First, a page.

Maintaining Motivation (this March)

I don’t know about you, but some days are harder than others to maintain my motivation for what I do. After such a challenging and demanding 2020 it can all feel a bit hard some days and it might be easy to stick with what you know and just get through the day.

As the calendar ticks over to March (!) it is time for some tips to Maintain our Motivation. (I also like a bit of alliteration).

So what can we do to stop feeling stale?

Remind yourself of the value of what you do

As early childhood educators and/or parents you need to remind yourself of the incredible influence you have in a child’s life. Early childhood services and programs can help children to have the best start in life. Early education programs help children to develop their speech, language, motor, cognitive and social skills that set them up for a lifetime of learning!

Mix things up!

I find that spending time on my own professional development helps me to maintain my enthusiasm for my work. Quality training programs can really improve motivation for you and for your co-workers. Training and professional development improves staff retention and job satisfaction.

Learning new things is always interesting and provides a bit of a challenge. I like to try something new and then reflect and measure how it worked. If I find it to be useful, then I can make it part of my professional ‘tool kit’. This is one way to keep things fresh and interesting.

Step out of your comfort zone

Starting something new can be a bit overwhelming and we can easily decide to just keep doing things that we are used to rather than taking the plunge and starting a new project. However, this can really start to decrease your motivation if it goes on for too long. Trying something new can
increase your own self-confidence as well as improve the outcomes for the children and families you are working with.

One bite at a time…..

As the old joke goes – How do you eat an elephant? One bite at a time. Change can be daunting but breaking tasks down into smaller manageable chunks is the most effective approach when you want to implement something new. As a speech pathologist and trainer in the Sounds good to me program, I really enjoy challenging educators to stretch themselves into new areas.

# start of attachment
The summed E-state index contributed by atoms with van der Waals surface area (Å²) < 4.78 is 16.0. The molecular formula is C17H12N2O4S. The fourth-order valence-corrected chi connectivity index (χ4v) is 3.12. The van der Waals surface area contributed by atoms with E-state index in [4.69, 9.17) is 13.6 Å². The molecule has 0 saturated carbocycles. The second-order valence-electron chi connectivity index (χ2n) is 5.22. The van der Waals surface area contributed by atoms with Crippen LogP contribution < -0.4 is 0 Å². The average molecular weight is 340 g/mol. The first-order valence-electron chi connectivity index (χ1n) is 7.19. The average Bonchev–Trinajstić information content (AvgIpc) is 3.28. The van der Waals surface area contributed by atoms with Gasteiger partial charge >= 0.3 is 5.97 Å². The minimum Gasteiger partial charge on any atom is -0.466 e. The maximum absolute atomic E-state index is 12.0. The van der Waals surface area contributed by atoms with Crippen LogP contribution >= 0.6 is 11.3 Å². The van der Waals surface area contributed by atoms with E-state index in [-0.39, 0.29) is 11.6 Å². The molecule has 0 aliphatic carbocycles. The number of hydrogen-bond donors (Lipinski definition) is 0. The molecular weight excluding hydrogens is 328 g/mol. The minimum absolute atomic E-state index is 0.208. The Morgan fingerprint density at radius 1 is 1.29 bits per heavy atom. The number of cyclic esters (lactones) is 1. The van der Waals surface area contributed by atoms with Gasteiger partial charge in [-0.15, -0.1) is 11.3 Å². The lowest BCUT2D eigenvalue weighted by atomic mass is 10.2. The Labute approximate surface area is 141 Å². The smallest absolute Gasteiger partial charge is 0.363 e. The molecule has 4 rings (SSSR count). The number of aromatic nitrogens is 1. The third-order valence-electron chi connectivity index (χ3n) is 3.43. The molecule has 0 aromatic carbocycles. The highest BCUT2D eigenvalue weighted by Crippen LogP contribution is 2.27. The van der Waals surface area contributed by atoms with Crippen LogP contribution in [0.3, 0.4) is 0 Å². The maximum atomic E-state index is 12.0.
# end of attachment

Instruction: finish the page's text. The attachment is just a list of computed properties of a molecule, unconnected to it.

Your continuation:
I will be talking about one of these areas in my free webinar this month.

Free webinar

Join me on Wednesday 17 March 2021 for the next in my free webinar series. I will be talking about some of the benefits of our on-line course for you as an educator. This month I will focus on the benefits of screening children at the beginning and end of a program. I will show you how we have incorporated a simple screening tool into our program. I am sure you will agree that the benefits far outweigh the effort. All the educators I have worked with find this to be the case. You will hear an educator from our Sounds good to me community explain why she finds this approach so helpful and motivating.

Register Now

Are you interested in a new way of supporting training and development for you and your team?

For educators

The Sounds good to me course is designed for use in early childhood services and centres. It provides both excellent professional development for your team as well as everything you need to implement a fun, play based program of lessons and activities suitable for your 3-5 year group.

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For parents

Would you like to learn simple and effective ways you can help your child be ready for school?

Sounds good to me – for parents was created by Speech Pathologists, covering all aspects of early literacy (language and reading) skills that your child needs before they start school. Each video comes with downloadable games, activities and information. Does this sound good to you?

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